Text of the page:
Link Roundup – Last fortnight or so

Alright, so now a more traditional link roundup.

We’ll start with Pam at Make Room for the Stuttering. She’s put together some nice thoughts on the NSA Conference.

Also, I met Sam at NSA, and he’s posted his highlights from the conference.

He says:

I led a workshop on the struggles PWS often face on the phone and how we can master it instead of avoid it. After the workshop, a woman in the audience even approached me to tell me I inspired her to overcome her fear of the phone. I was so happy to help!

There were so many great workshops at the conference — I was sad that I had to miss some. Then again, that’s just motivation to go next year — fill in the gaps. And continue meeting amazing people.

The nice folks at Stutter Talk posted several talks during the conference. I should have hunted them down …

I know this is from early June, but I’m finding out about it now. It’s a review of ‘Out With It,’ by Katherine Preston on the Canadian Stuttering Association’s page.

The convoluted interaction between stutterer and unsuspecting listener is depicted, with neither knowing quite how to react, the results varying from traumatic to humourous. She employs various tricks to bypass her stuttering, such as avoidance, developing a huge vocabulary to navigate around difficult words, and choosing a small circle of empathetic friends.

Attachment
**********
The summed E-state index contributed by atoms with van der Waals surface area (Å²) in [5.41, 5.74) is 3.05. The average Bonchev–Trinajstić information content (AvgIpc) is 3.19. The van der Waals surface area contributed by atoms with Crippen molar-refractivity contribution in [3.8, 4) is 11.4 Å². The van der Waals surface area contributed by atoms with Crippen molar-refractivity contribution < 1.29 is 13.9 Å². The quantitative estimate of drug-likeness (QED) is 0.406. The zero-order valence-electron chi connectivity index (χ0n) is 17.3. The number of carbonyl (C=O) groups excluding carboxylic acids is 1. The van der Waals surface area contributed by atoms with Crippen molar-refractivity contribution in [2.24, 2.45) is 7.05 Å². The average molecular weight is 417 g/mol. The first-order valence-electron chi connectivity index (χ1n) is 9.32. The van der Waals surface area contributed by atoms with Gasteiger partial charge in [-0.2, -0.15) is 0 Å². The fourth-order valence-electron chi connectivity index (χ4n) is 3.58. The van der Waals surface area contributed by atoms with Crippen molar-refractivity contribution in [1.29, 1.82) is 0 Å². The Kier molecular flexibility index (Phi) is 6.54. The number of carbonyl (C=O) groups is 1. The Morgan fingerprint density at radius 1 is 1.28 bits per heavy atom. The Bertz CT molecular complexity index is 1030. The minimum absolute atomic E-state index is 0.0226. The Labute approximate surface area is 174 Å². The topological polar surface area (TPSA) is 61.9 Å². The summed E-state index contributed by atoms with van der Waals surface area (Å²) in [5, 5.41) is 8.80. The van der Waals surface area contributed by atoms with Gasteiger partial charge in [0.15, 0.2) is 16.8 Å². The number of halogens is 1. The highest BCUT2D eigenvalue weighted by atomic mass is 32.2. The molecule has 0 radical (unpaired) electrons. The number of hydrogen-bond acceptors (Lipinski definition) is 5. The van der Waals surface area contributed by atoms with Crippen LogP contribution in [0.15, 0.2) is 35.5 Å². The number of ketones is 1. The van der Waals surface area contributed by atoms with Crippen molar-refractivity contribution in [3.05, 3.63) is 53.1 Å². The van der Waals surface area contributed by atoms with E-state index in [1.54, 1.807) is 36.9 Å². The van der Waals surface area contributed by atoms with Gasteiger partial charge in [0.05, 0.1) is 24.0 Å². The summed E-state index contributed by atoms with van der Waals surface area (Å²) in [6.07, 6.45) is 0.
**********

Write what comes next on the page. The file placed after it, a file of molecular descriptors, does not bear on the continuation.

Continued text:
Not sure about the circle of empathetic friends — I think since I never talked to my friends about it, I’ll never know, but everything else is pretty much spot on with regards to how I dealt with my stutter.

And something that’s awesome and horrible at the same time — McDonald’s is testing a new ordering app for your phone.

I say it’s awesome because obviously it saves me the trouble of stuttering out my order — and any changes I want to it — but it’s horrible because, well, I shouldn’t be afraid of stuttering in front of others. On the other hand, I’m not sure what the big deal about this is — at Wawa here in PA they have wonderful touch-screen ordering machines. You can build whatever kind of sandwich you want — and never have to talk to anybody! They’ve been around for years as well. Obviously as a former covert stutterer, the Wawa experience was absolutely magnificent.

Comments

  1. Geraint Isitt says:

    I used to try and select certain words I knew I wouldn’t stutter on. I don’t do it so much now.

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